Six years after it was passed into law, Obamacare suffered one of its heaviest blows this week, a reminder that the fight for universal health care will continue well into the next administration. Aetna’s decision to pull out of Obamacare exchanges in all but four states, following UnitedHealth Group’s similar move earlier this year, is just the latest wrench in the smooth functioning of what even supporters of the Affordable Care Act admit is a Rube Goldberg–style health care system.
Aetna threatened to bolt the exchanges—which are supposed to give consumers a marketplace to shop for health insurance—if the Justice Department did not approve its merger with Humana. The insurance giant carried through on that threat when the government did sue to block the transaction, which threatens to reduce competition in the exchanges and make health care more expensive to purchase.
The situation underlines how Obamacare exists as a partnership with private companies, whose participation is vital to the entire enterprise. But the same government partnering with the Aetnas and UnitedHealth Groups of the world also serves as their regulator. And those missions can come into conflict.
Aetna is doing precisely what a monopolist does—using its market power and political influence to achieve a goal that would allow it to acquire more power and influence. It’s heartening that the Justice Department did not base its antitrust decision on Aetna’s threat. But it shows how market concentration in the insurance industry was out of control well before Aetna and Humana decided to team up. If Aetna makes that threat and there are 20 other market participants offering insurance on the exchanges, it rings hollow. Only because of the current concentration is that threat credible. And a concentrated industry that serves as a pillar of the president’s biggest legacy item may not be a reliable partner.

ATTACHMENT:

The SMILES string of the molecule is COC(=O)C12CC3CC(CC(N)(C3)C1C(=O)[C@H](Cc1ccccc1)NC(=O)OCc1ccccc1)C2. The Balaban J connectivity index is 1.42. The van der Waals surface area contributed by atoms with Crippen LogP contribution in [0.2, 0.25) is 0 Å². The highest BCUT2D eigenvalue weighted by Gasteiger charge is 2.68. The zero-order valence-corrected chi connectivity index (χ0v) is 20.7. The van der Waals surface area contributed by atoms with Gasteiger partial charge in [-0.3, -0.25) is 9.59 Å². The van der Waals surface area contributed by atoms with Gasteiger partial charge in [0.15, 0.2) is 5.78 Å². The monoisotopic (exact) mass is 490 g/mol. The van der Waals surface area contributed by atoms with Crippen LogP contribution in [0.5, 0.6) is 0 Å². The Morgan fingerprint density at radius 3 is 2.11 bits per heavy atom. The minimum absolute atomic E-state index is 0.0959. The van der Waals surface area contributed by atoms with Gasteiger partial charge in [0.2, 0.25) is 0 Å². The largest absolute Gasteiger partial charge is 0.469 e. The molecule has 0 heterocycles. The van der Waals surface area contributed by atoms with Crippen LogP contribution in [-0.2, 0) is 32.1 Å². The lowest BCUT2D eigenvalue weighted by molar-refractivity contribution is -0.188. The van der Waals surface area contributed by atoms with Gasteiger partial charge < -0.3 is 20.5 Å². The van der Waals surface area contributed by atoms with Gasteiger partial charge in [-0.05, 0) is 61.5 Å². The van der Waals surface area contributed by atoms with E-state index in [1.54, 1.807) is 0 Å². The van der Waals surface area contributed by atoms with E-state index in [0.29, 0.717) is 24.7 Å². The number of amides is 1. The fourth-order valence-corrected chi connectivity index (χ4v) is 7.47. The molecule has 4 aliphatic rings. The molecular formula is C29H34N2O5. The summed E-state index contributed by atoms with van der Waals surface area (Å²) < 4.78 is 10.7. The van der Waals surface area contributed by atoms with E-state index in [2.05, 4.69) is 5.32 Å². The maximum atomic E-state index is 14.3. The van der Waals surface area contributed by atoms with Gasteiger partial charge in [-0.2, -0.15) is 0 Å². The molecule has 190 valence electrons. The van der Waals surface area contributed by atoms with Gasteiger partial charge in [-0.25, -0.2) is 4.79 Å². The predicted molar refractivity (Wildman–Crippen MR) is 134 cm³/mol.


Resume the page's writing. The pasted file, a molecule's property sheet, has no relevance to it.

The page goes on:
There’s an argument to be made that, to diffuse that power, antitrust laws should be used to break up insurance companies, rather than just block mergers. But that’s not the only problem with the exchanges, as Harold Pollack of the University of Chicago highlights. Decades of neglect of the market for individual health insurance plans created a much sicker than expected uninsured population that deferred medical treatment for a long time. They are now utilizing care to a far higher degree than insurers expected. Moreover, the premium costs, while lower than projected, still strain affordability, particularly for middle-class families who don’t qualify for subsidies. Add that to out-of-pocket costs and health care remains quite expensive.
Improving the subsidies would obviously lessen the blow. We can give insurers better risk adjustment, so they can be compensated if their pool of customers comes in sicker than their competitors’. And we can help people navigate the seemingly endless changes in the marketplace, either through auto-enrollment or some sort of expanded assistance. People shouldn’t have to shop for their health insurance, and potentially change doctors, every year.
But Aetna’s decision will also spur calls for much bigger interventions by the government. In four states, there is only one exchange participant selling health insurance, and this lack of competition doesn’t bode well for price or quality. If big insurers cannot make a profit in the marketplaces, and they are not compelled to offer individual insurance, they’re simply not going to participate. That’s why you might need a not-for-profit public option to drive competition, or even to abandon this public-private partnership altogether, as Senator Bernie Sanders argued this week.